It’s easy to let your heart rule your head when you’re looking for a new place to call home. The new property is going to be the centre of your life, hopefully for many years, and you have to feel positive about it.
You need to feel the charm of the place, but a checklist of minimum requirements helps to keep your feet on the ground.
It’s a difficult balancing act.
The bottom line is that you need to be able to afford to pay for your home. Lenders these days are strict and often insist on a 20% deposit, so that’s one thing that’s going to limit your search. But check out the government’s “Help to Buy” scheme, which can provide what’s known as an ‘equity loan’ of up to 20% towards the deposit as long as you can raise just 5% yourself.
The idea is that you can wait until the property is sold to pay off the loan, so you only need a mortgage for 75% of the price, as long as you can find 5% yourself. The scheme only applies to new-build properties.
As far as the mortgage is concerned, you can get prior approval up to a figure that the lender thinks is affordable for you. Nowadays, lenders look at factors beyond your net salary. They will ask about your fixed outgoings as well, to make a more realistic judgement.
But even with this extra caution from lenders, the decision as to how much you can really afford to pay for your mortgage is a personal one. Maybe you have a hobby that means a lot to you, or you love travelling. You have to factor those things into the equation.
Do your own financial statement and be realistic about unexpected expenses, home maintenance, holidays and festivals. If the mortgage lender thinks you can afford more you believe you can, it’s better to be conservative and stick to your own judgement.
Don’t view houses that you can’t afford both in your own mind and according to your lender’s opinion. Get advice from an Estate agent with local knowledge, like Bridgfords for properties in the North, but be firm about your bottom line. What you don’t view can’t tempt you.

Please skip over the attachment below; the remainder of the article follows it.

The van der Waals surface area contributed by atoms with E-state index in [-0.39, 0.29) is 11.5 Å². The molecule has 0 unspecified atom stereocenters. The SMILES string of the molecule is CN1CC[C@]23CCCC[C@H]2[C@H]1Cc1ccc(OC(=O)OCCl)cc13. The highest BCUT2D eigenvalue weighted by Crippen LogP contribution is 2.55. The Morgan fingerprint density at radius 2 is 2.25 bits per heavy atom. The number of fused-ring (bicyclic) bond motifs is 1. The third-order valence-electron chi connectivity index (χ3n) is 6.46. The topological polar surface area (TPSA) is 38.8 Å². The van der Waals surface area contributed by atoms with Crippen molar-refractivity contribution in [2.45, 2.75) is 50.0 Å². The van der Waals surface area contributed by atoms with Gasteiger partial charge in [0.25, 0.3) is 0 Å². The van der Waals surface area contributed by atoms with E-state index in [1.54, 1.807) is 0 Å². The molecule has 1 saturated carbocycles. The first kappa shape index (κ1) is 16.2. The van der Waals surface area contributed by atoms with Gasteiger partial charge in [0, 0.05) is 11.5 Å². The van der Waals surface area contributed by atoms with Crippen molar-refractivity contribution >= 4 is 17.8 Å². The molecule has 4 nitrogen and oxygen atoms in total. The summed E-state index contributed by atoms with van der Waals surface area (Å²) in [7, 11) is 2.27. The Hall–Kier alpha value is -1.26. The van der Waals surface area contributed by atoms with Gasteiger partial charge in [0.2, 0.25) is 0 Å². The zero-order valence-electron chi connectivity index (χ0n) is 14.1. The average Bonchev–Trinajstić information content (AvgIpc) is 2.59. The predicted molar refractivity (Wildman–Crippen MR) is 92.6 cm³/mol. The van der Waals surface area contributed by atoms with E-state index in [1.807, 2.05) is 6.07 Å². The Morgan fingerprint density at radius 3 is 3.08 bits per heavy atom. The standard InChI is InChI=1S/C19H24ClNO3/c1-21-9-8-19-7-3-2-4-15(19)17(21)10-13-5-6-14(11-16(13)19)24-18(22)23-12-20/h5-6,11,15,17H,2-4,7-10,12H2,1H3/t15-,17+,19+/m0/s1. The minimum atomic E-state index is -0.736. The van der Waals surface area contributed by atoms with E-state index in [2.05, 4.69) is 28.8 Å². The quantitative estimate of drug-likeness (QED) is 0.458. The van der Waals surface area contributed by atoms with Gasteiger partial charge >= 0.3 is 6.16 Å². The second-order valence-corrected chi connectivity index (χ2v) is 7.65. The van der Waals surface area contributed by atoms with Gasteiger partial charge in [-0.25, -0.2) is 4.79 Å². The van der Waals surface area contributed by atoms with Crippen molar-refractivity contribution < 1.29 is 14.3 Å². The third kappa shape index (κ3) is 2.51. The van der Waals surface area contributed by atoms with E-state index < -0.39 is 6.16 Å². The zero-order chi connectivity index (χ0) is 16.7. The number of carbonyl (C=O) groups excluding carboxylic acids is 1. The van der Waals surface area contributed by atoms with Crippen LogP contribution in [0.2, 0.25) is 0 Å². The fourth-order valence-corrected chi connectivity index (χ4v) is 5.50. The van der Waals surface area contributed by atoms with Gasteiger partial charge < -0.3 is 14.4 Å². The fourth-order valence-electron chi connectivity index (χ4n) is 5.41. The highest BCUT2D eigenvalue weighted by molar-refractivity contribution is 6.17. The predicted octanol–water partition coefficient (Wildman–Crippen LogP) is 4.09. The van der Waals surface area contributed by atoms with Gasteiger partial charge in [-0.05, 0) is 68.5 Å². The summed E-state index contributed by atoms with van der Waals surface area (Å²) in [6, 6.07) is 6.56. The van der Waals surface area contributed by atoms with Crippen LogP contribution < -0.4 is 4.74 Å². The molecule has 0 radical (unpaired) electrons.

If you’re working you need to live within reach of your employment.
Look at locations within a commutable distance, and work out whether the financial and emotional cost of commuting will be worth it. In theory you might be able to travel for four hours a day, but that commute will dominate your life. Try it, and see whether you get a seat on the train, and how stressful you find the journey.
If the local station’s a terminus so that you can be sure of a seat and you enjoy reading, or you can work on the train, then a long commute may be fine. But if you would have to force yourself into an overcrowded train and spend over an hour standing in a crush before you start your day’s work, then that might be too much for most people.
Location has such an effect on price that if there’s a less fashionable area bordering the one you’d rather be in, then take a good look at it. If the town or city is thriving, then shabby areas may improve.
But that’s a slow process and one that may even work in reverse, so don’t count on a future improvement in value. Only buy if you are happy to embrace the area exactly as it is.
How much space do you need for your household? You will probably be happier with extra space in a shabby area than you will be feeling overcrowded and cramped in a pretty neighbourhood.
Think about what space you need to make you happy. You need enough bedrooms for the family, and ideally a spare room, though you can probably manage without.
But what about storage? Will you be able to create enough cupboard space so that you’re not always tripping over your belongings? Is it important to you to be able to sit around the kitchen table with your family?
Bear in mind that the seller is likely to have done a major de-cluttering exercise before putting the house on the market. There may be no clutter to see, but could that be maintained in this house or is the tidiness just for show? Where would you put that kitchen table that means so much to you?
A clever seller will try to create an appealing atmosphere, to pull you in and that’s all very well and good. But you have to see beyond emotions to the hard realities of finance, location and space.